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postgraduate thesis: Effects of bioactive constituents of Astragalus membranaceus on the proliferation of colon cancer and endothelial cells

TitleEffects of bioactive constituents of Astragalus membranaceus on the proliferation of colon cancer and endothelial cells
Authors
Advisors
Issue Date2014
PublisherThe University of Hong Kong (Pokfulam, Hong Kong)
Citation
Liu, W. [廖穎宜]. (2014). Effects of bioactive constituents of Astragalus membranaceus on the proliferation of colon cancer and endothelial cells. (Thesis). University of Hong Kong, Pokfulam, Hong Kong SAR. Retrieved from http://dx.doi.org/10.5353/th_b5328066
AbstractUncontrolled cell growth may lead to pathological conditions such as cancer. During the progression of cancer, cancer cells stimulate endothelial cells for angiogenesis to support their growth and migration. Previous studies suggest that Astragalus membranaceus, of which the dried root [Astragali Radix] is used as a traditional Chinese medicine, and its bioactive components, astragalus saponins (AST), astragaloside IV (AS IV) and isoflavonoid calycosin, inhibit cancer growth. The present study aimed to examine whether or not these components inhibit the growth and/or metastasis of colon cancer cells and/or angiogenesis of endothelial cells, and to determine the possible mechanisms involved. The growth of HCT 116 colon cancer cells and human umbilical vein endothelial cells (HUVEC) after 72 hours incubation with AST (1 to 25 μg/ml), AS IV (0.5 to 100 μM) or calycosin (10 to 200 μM) were detected with thiazolyl blue tetrazolium bromide assay. Wound healing migration and tube formation assays were used to examine the metastatic and angiogenic potential of HCT 116 cells and HUVEC. Moreover, the expressions of apoptotic [B-cell lymphoma 2 and procaspase-3] and metastasis/angiogenesis-related proteins [matrix metalloproteinase (MMP)-2, MMP-9 and vascular endothelial growth factor (VEGF)] were measured with Western immunoblotting. To investigate the potential mechanism(s) through which astragalus components affect the proliferation and/or migration of HCT 116 cells and HUVEC, the activities of mitogen-activated protein (MAP) kinases [extracellular signal-regulated kinase 1 and 2 (ERK1/2), p38 MAP kinase (p38) and c-Jun amino-terminal kinases] were studied by measuring the expressions of their phosphorylated and total proteins with Western immunoblotting. Calycosin (200 μM) inhibited the growth of HCT 116 cells without affecting that of HUVEC. While it inhibited the migration of both cell types, it stimulated tube formation only in HUVEC. In HCT 116 cells, calycosin downregulated the expressions of procaspase-3, VEGF, MMP-2 and MMP-9 proteins, inhibited ERK1/2 but activated p38. These effects of calycosin were not observed in HUVEC. Neither AST nor AS IV had any significant effects on the parameters studied in HCT 116 cells. AST also showed no effect in HUVEC; AS IV, at 100 μM, appeared to increase the number of tube formation by HUVEC. In conclusion, the present findings suggest that AST has no significant effect on both cancer and endothelial cells while AS IV may promote angiogenesis without any direct action in colon cancer cells. In colon cancer cells, calycosin induces apoptosis, possibly through activation of caspase-3 and p38, and inhibits metastasis, possibly by downregulating MMP-2 and MMP-9, and inhibiting ERK1/2. However, in endothelial cells, the effect of calycosin is not conclusive as it promotes tube formation but inhibits migration. These findings provide the pharmacological basis for the use of Astragali Radix in the treatment of colon cancer, and the scientific evidence for a therapeutic potential of calycosin in the management of this disorder. Further studies are needed to verify the effect of calycosin on endothelial cells. In order to better mimic the clinical situation, the interaction between cancer and endothelial cells [for example, tumor-induced angiogenesis] needs to be taken into consideration.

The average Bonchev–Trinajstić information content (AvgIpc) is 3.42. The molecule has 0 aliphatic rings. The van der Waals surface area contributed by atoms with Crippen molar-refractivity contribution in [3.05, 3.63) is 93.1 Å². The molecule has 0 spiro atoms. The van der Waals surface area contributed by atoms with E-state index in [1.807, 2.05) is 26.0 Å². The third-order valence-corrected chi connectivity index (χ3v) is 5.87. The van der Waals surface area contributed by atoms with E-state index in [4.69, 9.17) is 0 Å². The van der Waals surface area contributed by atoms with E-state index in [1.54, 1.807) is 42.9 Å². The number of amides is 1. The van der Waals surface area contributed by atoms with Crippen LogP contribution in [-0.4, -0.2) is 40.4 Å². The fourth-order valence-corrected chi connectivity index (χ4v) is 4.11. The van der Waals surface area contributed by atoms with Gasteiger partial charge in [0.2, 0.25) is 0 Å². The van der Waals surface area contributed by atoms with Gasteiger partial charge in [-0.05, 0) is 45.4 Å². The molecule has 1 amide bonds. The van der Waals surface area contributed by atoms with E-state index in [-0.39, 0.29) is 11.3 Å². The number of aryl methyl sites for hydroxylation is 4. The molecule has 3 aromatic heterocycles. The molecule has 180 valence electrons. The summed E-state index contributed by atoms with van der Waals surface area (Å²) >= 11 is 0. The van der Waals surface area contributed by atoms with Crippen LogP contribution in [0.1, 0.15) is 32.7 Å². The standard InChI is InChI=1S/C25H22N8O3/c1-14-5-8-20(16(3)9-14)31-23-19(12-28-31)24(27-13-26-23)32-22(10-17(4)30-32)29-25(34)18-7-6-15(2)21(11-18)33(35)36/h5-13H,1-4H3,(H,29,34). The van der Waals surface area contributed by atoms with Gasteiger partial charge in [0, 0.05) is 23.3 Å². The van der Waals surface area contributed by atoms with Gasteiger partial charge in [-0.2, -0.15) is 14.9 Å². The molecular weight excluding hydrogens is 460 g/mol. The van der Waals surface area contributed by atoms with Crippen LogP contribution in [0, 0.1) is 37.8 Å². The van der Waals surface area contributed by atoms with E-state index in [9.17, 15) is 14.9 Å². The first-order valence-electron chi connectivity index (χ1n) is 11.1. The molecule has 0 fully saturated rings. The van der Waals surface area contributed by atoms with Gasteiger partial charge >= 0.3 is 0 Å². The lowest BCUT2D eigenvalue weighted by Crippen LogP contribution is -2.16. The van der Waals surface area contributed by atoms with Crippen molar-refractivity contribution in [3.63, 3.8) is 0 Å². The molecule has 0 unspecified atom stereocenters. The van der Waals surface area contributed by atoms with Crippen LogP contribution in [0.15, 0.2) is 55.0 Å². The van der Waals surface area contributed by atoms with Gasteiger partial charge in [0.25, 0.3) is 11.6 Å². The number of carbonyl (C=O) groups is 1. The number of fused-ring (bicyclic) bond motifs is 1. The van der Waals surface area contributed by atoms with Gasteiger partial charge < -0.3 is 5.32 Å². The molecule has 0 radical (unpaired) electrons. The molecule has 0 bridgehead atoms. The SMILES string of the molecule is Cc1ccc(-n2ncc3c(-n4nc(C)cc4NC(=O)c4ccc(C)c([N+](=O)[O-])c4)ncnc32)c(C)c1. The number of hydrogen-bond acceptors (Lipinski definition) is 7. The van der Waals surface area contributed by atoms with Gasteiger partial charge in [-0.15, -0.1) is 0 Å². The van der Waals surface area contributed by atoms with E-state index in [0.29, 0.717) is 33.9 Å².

DegreeMaster of Philosophy
SubjectColon (Anatomy) - Cancer
Astragalus membranaceus - Therapeutic use
Endothelial cells
Dept/ProgramPharmacology and Pharmacy
Persistent Identifierhttp://hdl.handle.net/10722/206745

 

DC FieldValueLanguage
dc.contributor.advisorMan, RYK-
dc.contributor.advisorLeung, SWS-
dc.contributor.authorLiu, Wing-yee-
dc.contributor.author廖穎宜-
dc.date.accessioned2014-11-29T23:16:35Z-
dc.date.available2014-11-29T23:16:35Z-
dc.date.issued2014-